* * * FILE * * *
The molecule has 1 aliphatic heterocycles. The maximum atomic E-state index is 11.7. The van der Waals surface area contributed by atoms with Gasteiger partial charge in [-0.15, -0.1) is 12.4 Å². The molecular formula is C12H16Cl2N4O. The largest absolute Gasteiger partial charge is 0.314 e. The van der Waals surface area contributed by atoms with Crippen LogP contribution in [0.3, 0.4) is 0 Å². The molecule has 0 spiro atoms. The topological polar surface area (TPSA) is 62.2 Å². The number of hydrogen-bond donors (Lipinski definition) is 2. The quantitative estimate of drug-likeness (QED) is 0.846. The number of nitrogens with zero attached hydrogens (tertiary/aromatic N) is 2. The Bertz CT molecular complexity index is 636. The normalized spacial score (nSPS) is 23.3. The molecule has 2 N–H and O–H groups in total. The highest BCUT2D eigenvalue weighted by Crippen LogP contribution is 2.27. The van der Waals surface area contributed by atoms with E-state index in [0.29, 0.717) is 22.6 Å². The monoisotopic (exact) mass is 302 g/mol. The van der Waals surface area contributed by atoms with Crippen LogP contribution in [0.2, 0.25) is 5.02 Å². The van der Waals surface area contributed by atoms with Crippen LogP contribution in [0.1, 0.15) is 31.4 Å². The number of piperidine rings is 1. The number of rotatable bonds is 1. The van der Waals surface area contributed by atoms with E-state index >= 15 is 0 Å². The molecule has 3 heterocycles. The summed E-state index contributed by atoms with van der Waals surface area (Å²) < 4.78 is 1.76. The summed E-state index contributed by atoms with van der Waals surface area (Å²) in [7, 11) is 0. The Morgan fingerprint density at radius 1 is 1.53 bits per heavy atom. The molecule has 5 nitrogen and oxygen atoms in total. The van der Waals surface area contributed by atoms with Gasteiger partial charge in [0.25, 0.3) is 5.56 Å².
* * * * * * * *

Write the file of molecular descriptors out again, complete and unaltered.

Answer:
The molecule has 1 aliphatic heterocycles. The maximum atomic E-state index is 11.7. The van der Waals surface area contributed by atoms with Gasteiger partial charge in [-0.15, -0.1) is 12.4 Å². The molecular formula is C12H16Cl2N4O. The largest absolute Gasteiger partial charge is 0.314 e. The van der Waals surface area contributed by atoms with Crippen LogP contribution in [0.3, 0.4) is 0 Å². The molecule has 0 spiro atoms. The topological polar surface area (TPSA) is 62.2 Å². The number of hydrogen-bond donors (Lipinski definition) is 2. The quantitative estimate of drug-likeness (QED) is 0.846. The number of nitrogens with zero attached hydrogens (tertiary/aromatic N) is 2. The Bertz CT molecular complexity index is 636. The normalized spacial score (nSPS) is 23.3. The molecule has 2 N–H and O–H groups in total. The highest BCUT2D eigenvalue weighted by Crippen LogP contribution is 2.27. The van der Waals surface area contributed by atoms with E-state index in [0.29, 0.717) is 22.6 Å². The monoisotopic (exact) mass is 302 g/mol. The van der Waals surface area contributed by atoms with Crippen LogP contribution in [0.2, 0.25) is 5.02 Å². The van der Waals surface area contributed by atoms with Crippen LogP contribution in [0.1, 0.15) is 31.4 Å². The number of piperidine rings is 1. The number of rotatable bonds is 1. The van der Waals surface area contributed by atoms with E-state index >= 15 is 0 Å². The molecule has 3 heterocycles. The summed E-state index contributed by atoms with van der Waals surface area (Å²) < 4.78 is 1.76. The summed E-state index contributed by atoms with van der Waals surface area (Å²) in [7, 11) is 0. The Morgan fingerprint density at radius 1 is 1.53 bits per heavy atom. The molecule has 5 nitrogen and oxygen atoms in total. The van der Waals surface area contributed by atoms with Gasteiger partial charge in [0.25, 0.3) is 5.56 Å².